Another Adventure in a Different ShapeChristchurch, Spring 2012
At the end of almost every week here, there has been a fully packed bag sitting by my door, patiently waiting to be forcefully crammed into some tiny rental car or crowded bus. This week is no exception, except for the fact that this time, my fully packed bag and I will not be returning.
In the infamous words of Semisonic, every new beginning comes from some other beginning’s end. Its cliché, but it’s true. As we get older, these transitions between endings and beginnings seem to get more frequent, and while it doesn’t necessarily get easier, you at least get more familiar with the pattern: the happiness of the last days dedicated to spending time with meaningful people, the initial panic of boarding a plane or placing your foot on the gas peddle, the eventual acceptance as you watch miles pass between you and whatever part of your life you just experienced, the caffeinated planning of the necessary steps for the next adventure, and the handful of nights of tossing and turning in your childhood bedroom before the next departure- marveling at how all the progress and growth you thought you had achieved in the most recent chapter of your life immediately disintegrates in the presence of purple walls, indie rock band posters from high school, and the reinstatement of embarrassing family nicknames that you would be mortified if your friends knew about.
So, here we go again. Is there sadness? Of course- I’m parting with some amazing friends, leaving a few special people behind here, and saying goodbye to a life of having my breath taken away every weekend (not to mention, I’ll get weird looks when I say things like “sweet as,” “keen,” and “good fun mate”). On one of our last weekend trips we returned to Queenstown (one of my favorite mini-cities on the South Island). Characteristically, I woke up early and left our stuffy hostel room for a sunrise walk through town and around the lake, which is surrounded by a stunning stretch of the exposed rock faces of the Southern Alps. But it the midst of this beauty and the comfort of a place where I had been before, I remember thinking- these mountains aren’t mine, none of this will ever be mine.
I’ve been a traveler for five months now; it’s time, at least for a little, to spend my days in a place that is home.
As this comes to a close, there are so many people to acknowledge. As corny as it sounds, I wouldn’t have had this opportunity without the undying support of my parents. Similarly, I have incredible friends who were instrumental in helping me to get here when it seemed overwhelming, and who have stuck with me this whole time despite the distance. And of course, there are the irreplaceable people here who shared the dreadfully long, crammed car rides every weekend, who have trudged with me through muddy trails and over slippery rocks and across the finish line of the Christchurch half marathon, who have sang and laughed loudly when I needed to smile, and who have observed the still and silence of this country when it spoke louder than anything we could have said. You know who you are, thank you to each and every one of you, really.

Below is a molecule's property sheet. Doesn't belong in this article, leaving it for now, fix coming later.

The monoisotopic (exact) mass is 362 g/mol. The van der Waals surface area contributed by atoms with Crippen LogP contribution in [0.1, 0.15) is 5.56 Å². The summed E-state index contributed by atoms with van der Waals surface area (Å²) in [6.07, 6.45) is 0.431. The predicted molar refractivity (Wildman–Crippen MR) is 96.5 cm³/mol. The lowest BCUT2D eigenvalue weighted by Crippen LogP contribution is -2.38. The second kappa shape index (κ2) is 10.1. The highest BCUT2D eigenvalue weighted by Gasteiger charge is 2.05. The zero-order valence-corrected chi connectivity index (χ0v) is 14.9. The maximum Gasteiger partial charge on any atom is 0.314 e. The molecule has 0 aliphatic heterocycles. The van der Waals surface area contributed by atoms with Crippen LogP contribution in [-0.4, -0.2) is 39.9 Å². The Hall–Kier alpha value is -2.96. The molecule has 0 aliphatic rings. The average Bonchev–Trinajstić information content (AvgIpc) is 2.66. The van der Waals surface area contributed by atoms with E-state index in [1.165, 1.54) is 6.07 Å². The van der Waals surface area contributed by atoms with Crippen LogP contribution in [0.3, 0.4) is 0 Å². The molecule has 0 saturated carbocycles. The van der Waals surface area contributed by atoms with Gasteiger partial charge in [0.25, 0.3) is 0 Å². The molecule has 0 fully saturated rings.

I can’t write the second-to-last post without acknowledging how extraordinary IES has been throughout this entire experience. From organizing the logistics before we got here to facilitating great fieldtrips and orientations as well as preparing us for transition back to life in the states, they have truly been there every step of the way. But most importantly, I think all of us who were here this spring would agree that our experience would have been very different in the absence of the perpetual energy and enthusiasm of the IES staff here in Christchurch: Eunice and Frank. Both of these individuals went above and beyond their required duties, immediately becoming more like friends and family than people who were being paid to run a program. Sincerely, thank you to both of you.
I don’t know that you could consider this a typical video blog, but the final compilation video has been in the works for weeks now and for sharing purposes I am posting it through IES’s channel (anyone who is in it and would like a hard copy, let me know and we’ll make it happen). It was a challenge to narrow three hours of footage down to seven minutes, but hopefully this will be a good memory of some of our experiences. We truly had heaven under our feet for the past five months, just as much in the obvious places as in the temporarily broken streets of this resilient city. I tried to show a little of both, I hope you enjoy it.
More reflections and thoughts on this experience will be shared in the re-entry blog but until then, safe travels to everyone returning home. Enjoy your families, your friends, and the sights and sounds that made you who you are. I know I’m looking forward to it. Kia Ora New Zealand, you’ve been nothing short of amazing. Next post will be from the states!
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